9. The electrical system of claim 1, wherein:
said outboard motor comprises an exclusively manually started engine.
10. The electrical system of claim 1, wherein:
said start switch comprises a relay having an actuating coil and a pair of contacts which are responsive to the status of said coil.
11. The electrical system of claim 1, wherein:
said battery is mounted on a transom bracket of said outboard motor.
12. An electrical system for an outboard motor having an engine with a manual recoil starter, comprising:
a rechargeable battery;
a start switch having a manually activated condition and a deactivated condition and being connected in electrical communication with said battery;
a fuel injector connected in electrical communication with said start switch, said fuel injector being connected in electrical communication with said battery when said start switch is in said activated condition and being disconnected from electrical communication with said battery when said start switch is in said deactivated condition; and
a timer, said timer being connected in electrical communication with said start switch, said timer being configured to cause said start switch to be in said deactivated condition if said engine is inactive for a preselected period of time.
13. The electrical system of claim 1, further comprising:
an ignition coil connected in electrical communication with said start switch, said ignition coil being connected in electrical communication with said battery when said start switch is in said activated condition and being disconnected from electrical communication with said battery when said start switch is in said deactivated condition; and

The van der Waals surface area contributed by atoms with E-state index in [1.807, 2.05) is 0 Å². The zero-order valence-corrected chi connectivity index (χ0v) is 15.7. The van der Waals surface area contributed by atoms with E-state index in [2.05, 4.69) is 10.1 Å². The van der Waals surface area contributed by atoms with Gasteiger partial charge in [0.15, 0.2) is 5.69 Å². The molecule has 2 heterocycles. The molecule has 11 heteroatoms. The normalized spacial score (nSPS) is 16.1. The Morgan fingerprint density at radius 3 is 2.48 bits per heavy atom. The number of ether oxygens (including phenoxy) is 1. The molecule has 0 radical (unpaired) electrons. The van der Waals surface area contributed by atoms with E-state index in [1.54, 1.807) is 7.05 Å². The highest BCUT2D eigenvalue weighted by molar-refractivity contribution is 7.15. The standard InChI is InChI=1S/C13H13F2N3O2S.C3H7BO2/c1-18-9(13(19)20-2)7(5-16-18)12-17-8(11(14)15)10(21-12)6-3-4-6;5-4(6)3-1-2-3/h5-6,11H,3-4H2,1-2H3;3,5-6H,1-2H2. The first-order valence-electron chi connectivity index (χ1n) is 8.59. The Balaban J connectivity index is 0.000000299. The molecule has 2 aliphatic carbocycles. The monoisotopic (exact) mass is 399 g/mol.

an electric fuel pump connected in electrical communication with said start switch, said fuel pump being connected in electrical communication with said battery when said start switch is in said activated condition and being disconnected from electrical communication with said battery when said start switch is in said deactivated condition.
14. The electrical system of claim 13, further comprising:
a rotational position transducer connected in signal communication with said timer, said rotational position transducer providing a signal to said timer which is representative of said engine being active or inactive.
15. The electrical system of claim 14, further comprising:
a microprocessor, said microprocessor being configured to perform the function of said timer.
16. The electrical system of claim 15, wherein:
said battery is a nickel-cadmium battery having a maximum capacity of 12 ampere-hours or less when said battery is fully charged.
17. The electrical system of claim 16, wherein:
said outboard motor comprises an exclusively manually started engine and said start switch comprises a relay having an actuating coil and a pair of contacts which are responsive to the status of said coil.
18. The electrical system of claim 17, wherein:
said battery is mounted on a transom bracket of said outboard motor.
19. An electrical system for an outboard motor having an engine with a manual recoil starter, comprising:
a rechargeable battery;
a start switch having a manually activated condition and a deactivated condition and being connected in electrical communication with said battery;
an ignition coil connected in electrical communication with said start switch, said ignition coil being connected in electrical communication with said battery when said start switch is in said activated condition and being disconnected from electrical communication with said battery when said start switch is in said deactivated condition;